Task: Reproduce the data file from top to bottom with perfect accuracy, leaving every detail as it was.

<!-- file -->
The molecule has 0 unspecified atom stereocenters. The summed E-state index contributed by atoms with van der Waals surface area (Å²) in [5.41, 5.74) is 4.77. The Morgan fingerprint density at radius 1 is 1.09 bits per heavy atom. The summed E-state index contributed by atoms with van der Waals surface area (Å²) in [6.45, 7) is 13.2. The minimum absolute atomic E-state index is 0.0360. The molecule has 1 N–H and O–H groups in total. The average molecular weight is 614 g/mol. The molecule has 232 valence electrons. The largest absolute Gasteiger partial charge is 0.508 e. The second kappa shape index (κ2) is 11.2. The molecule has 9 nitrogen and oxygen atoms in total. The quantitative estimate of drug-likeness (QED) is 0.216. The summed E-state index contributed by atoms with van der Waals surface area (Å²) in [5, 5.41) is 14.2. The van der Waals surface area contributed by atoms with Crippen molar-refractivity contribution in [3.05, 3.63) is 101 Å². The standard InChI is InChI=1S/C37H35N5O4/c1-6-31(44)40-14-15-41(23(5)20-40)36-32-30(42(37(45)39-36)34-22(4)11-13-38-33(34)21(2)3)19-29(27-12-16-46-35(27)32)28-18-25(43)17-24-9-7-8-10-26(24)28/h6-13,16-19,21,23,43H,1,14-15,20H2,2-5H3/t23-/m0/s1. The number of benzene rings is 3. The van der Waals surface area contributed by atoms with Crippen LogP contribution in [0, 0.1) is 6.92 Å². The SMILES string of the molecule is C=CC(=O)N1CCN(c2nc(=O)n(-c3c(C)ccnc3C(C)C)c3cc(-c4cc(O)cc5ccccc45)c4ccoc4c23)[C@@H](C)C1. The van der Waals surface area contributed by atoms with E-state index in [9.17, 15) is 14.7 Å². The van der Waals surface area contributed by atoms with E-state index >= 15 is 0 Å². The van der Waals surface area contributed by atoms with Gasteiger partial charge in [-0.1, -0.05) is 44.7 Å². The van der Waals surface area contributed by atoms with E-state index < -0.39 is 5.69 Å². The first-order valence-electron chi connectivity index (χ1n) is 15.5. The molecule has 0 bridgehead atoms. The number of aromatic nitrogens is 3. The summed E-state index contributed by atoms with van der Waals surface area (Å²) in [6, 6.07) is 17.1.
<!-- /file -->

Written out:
The molecule has 0 unspecified atom stereocenters. The summed E-state index contributed by atoms with van der Waals surface area (Å²) in [5.41, 5.74) is 4.77. The Morgan fingerprint density at radius 1 is 1.09 bits per heavy atom. The summed E-state index contributed by atoms with van der Waals surface area (Å²) in [6.45, 7) is 13.2. The minimum absolute atomic E-state index is 0.0360. The molecule has 1 N–H and O–H groups in total. The average molecular weight is 614 g/mol. The molecule has 232 valence electrons. The largest absolute Gasteiger partial charge is 0.508 e. The second kappa shape index (κ2) is 11.2. The molecule has 9 nitrogen and oxygen atoms in total. The quantitative estimate of drug-likeness (QED) is 0.216. The summed E-state index contributed by atoms with van der Waals surface area (Å²) in [5, 5.41) is 14.2. The van der Waals surface area contributed by atoms with Crippen molar-refractivity contribution in [3.05, 3.63) is 101 Å². The standard InChI is InChI=1S/C37H35N5O4/c1-6-31(44)40-14-15-41(23(5)20-40)36-32-30(42(37(45)39-36)34-22(4)11-13-38-33(34)21(2)3)19-29(27-12-16-46-35(27)32)28-18-25(43)17-24-9-7-8-10-26(24)28/h6-13,16-19,21,23,43H,1,14-15,20H2,2-5H3/t23-/m0/s1. The number of benzene rings is 3. The van der Waals surface area contributed by atoms with Crippen LogP contribution in [0, 0.1) is 6.92 Å². The SMILES string of the molecule is C=CC(=O)N1CCN(c2nc(=O)n(-c3c(C)ccnc3C(C)C)c3cc(-c4cc(O)cc5ccccc45)c4ccoc4c23)[C@@H](C)C1. The van der Waals surface area contributed by atoms with E-state index in [9.17, 15) is 14.7 Å². The van der Waals surface area contributed by atoms with E-state index >= 15 is 0 Å². The van der Waals surface area contributed by atoms with Gasteiger partial charge in [-0.1, -0.05) is 44.7 Å². The van der Waals surface area contributed by atoms with E-state index < -0.39 is 5.69 Å². The first-order valence-electron chi connectivity index (χ1n) is 15.5. The molecule has 0 bridgehead atoms. The number of aromatic nitrogens is 3. The summed E-state index contributed by atoms with van der Waals surface area (Å²) in [6, 6.07) is 17.1.